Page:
is a name used by local television newscasts, widely used in different markets across the United States.
The earliest known use of the Eyewitness News
name in American television was in April 1959 when KYW-TV
) in Cleveland
, owned at the time by Westinghouse Broadcasting
, launched the nation's first 90-minute local newscast (under the title Eyewitness
), combined with the then 15-minute national newscast. The name was then adopted for use by Westinghouse's other television stations—KPIX
in San Francisco, WJZ-TV
—for its local newscasts.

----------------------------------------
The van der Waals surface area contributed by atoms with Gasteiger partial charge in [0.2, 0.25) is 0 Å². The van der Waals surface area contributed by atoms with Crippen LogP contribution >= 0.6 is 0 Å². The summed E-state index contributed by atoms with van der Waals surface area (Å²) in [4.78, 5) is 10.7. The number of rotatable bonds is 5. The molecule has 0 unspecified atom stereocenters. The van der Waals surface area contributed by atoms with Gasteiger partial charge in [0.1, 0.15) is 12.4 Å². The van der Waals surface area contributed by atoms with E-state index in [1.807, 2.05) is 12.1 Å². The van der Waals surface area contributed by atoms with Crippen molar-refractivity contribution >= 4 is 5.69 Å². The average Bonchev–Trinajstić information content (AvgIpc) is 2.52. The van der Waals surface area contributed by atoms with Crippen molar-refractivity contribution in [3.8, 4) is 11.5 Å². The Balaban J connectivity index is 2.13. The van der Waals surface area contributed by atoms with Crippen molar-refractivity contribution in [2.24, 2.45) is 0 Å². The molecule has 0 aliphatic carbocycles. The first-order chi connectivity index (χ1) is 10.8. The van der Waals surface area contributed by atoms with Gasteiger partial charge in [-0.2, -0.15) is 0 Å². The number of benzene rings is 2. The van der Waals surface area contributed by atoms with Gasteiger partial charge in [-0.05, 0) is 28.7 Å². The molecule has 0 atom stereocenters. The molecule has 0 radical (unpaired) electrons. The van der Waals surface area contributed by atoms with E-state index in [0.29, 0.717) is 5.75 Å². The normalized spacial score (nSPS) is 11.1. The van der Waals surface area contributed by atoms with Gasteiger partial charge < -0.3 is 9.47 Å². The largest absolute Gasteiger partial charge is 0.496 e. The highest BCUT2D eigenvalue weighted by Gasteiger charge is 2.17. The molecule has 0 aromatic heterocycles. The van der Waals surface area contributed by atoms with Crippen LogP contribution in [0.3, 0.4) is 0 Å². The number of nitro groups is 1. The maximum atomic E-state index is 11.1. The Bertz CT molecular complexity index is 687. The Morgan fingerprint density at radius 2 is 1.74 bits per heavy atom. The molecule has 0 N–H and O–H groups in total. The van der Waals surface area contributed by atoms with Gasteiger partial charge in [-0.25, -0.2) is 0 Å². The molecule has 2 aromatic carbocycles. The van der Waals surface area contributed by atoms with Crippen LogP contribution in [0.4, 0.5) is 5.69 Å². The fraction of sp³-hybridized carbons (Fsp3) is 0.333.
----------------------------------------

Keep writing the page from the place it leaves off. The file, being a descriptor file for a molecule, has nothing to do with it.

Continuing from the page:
After KYW-TV moved to Philadelphia
in 1965 (the result of a government-ordered reversal of the 1956 Westinghouse/NBC station swap
) its then-news director, Al Primo
, created the Eyewitness News
format. In this format, which was meant to be faster in pace than the standard format (in which an anchor simply read headlines), a reporter in the field would be the "eyewitness" to a news event to the anchor in the studio and the viewer at home. The anchors became personalities instead of presenters with the introduction of banter, or "happy talk" as it was named by Al Primo. Anchors would give their own personal comments in between stories to let viewers know their personalities.
Primo used the cue 007
from the 1963 film From Russia with Love
as the musical theme. The format quickly became a hit in... Read More